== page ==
mythology, XXXX Gold, a giant crocodile, Ray Meagher- You canít get any
more Australian than this movie. You might find a few things to cringe
at, such as the over-use of local idioms (words like dunny, bloody, mob,
mate, and tinny are peppered through almost every line of dialogue) but
itís mostly done in the right spirit. Once you get past the opening few
shots of helicopters and yahoo-ing blokes on horses, designed to stir up
romantic notions in American viewers, thereís plenty to like about this
In the Top
End, conservationist Steve Harris (John Jarratt) has a job about his
hands trying to stop poachers from decimating the population of
saltwater crocodiles. His job only gets harder when a real monster of a
croc swims into local waters. The aboriginal townsfolk call it ĎNumunwari,Ď
and see it as an important icon of their culture. But after it kills two
fishermen and a young boy, the town sees red. A war party, led by
poacher John Besser (Max Phipps) sets out to bring the giant reptile
down, and they donít care if they wipe out every other croc in the
save the unique creature, Steve enlists the help of his aboriginal
friends Oonadabund (Burnam Burnam) and Adjaral (David Gulpilil) to try
to find another way. He puts a different strategy to his tough-as-nails
boss Garret (Ray Meagher)- A plan that involves capturing Numunwari and
moving him across land, to a secret reserve where he can live out his
days in peace.
the poachers watching Steveís every move, and his old flame Cathy (Nikki
Coghill) caught up in the trouble, the conflict quickly becomes deadly.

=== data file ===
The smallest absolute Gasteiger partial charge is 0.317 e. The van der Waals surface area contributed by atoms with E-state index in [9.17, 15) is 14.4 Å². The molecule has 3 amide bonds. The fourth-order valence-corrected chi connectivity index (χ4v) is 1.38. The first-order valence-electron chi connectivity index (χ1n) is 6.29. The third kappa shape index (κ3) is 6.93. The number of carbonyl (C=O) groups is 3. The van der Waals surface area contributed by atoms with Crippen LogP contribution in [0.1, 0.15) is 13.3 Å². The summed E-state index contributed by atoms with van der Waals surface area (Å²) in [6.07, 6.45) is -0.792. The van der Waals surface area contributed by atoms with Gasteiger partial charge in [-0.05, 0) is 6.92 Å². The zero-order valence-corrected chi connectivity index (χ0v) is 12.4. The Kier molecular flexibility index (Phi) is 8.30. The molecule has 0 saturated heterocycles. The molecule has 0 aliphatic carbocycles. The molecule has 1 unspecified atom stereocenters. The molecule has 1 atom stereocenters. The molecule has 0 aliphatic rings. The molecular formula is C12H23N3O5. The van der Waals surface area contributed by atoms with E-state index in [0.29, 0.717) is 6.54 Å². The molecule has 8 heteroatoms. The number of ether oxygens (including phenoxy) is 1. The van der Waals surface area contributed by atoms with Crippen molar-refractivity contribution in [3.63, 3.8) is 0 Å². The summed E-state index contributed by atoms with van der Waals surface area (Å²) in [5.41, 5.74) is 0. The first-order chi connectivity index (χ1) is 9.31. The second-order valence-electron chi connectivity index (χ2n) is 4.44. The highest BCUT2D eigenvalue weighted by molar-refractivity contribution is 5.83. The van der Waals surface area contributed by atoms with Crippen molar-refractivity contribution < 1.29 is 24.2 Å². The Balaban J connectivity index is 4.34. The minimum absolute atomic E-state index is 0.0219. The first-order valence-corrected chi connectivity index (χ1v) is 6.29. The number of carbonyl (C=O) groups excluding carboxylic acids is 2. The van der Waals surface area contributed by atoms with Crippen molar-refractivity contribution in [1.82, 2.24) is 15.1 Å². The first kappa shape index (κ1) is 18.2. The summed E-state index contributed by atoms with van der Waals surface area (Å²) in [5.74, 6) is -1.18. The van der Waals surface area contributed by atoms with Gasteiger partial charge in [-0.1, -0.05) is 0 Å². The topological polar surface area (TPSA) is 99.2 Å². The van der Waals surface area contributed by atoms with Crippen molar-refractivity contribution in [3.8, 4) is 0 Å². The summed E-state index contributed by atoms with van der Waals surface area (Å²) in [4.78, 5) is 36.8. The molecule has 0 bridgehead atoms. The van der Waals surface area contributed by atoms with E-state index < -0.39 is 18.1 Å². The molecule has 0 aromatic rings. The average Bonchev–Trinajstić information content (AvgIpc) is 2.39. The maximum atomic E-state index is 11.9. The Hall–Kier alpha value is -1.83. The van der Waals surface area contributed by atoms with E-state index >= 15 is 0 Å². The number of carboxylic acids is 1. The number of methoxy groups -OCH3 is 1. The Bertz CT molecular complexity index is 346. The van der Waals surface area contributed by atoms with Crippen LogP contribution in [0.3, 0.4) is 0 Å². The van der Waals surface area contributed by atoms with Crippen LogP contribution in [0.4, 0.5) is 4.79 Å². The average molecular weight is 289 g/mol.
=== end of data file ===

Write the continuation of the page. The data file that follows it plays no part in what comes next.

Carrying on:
were to simply glance at the cover of Dark Age, it would be easy to
write the movie off as a quirky B-grade horror romp-but that would be
doing it an injustice. Itís deeper than your typical monster movie. The
title refers more to an ecological Ďdark ageí than a time when
prehistoric monsters rise and attack people. Itís about one manís fight
to preserve something old and sacred. Steve is forced to question his
own motives, just as the audience is, at every turn. Everyone seems
against him, from his developer boss to his girlfriend to the stubborn
and ignorant townsfolk.
of progress-versus-conservation runs right through the heart of this
movie, and the themes are handled well.
its B-grade aesthetic, the technical aspects are well executed. There
are some suitably dramatic lighting effects, and long, fluid camera
shots. The monster itself looks convincing, whether it be half-submerged
or in full view.
pity Dark Age wasnít made a few years earlier (or later), because we
might have avoided the horrible synthetic music that seems to make up
every film soundtrack from the 80ís, but this is a relatively minor
none to speak of, just an enlightening commentary by Jarratt and
Producer Anthony Ginnane.
While a lot of Dark Age looks and sounds archaic to
us now, the themes of conservation and wildlife protection are still
relevant. This would be good fodder for a film appreciation class (one
or two moments not being suitable for younger kids) because of the range
of film-making techniques on show and its thematic ingredients. This
movie is a long-buried gem that deserves to see the light of day. A
B-grade monster movie for the thinking person!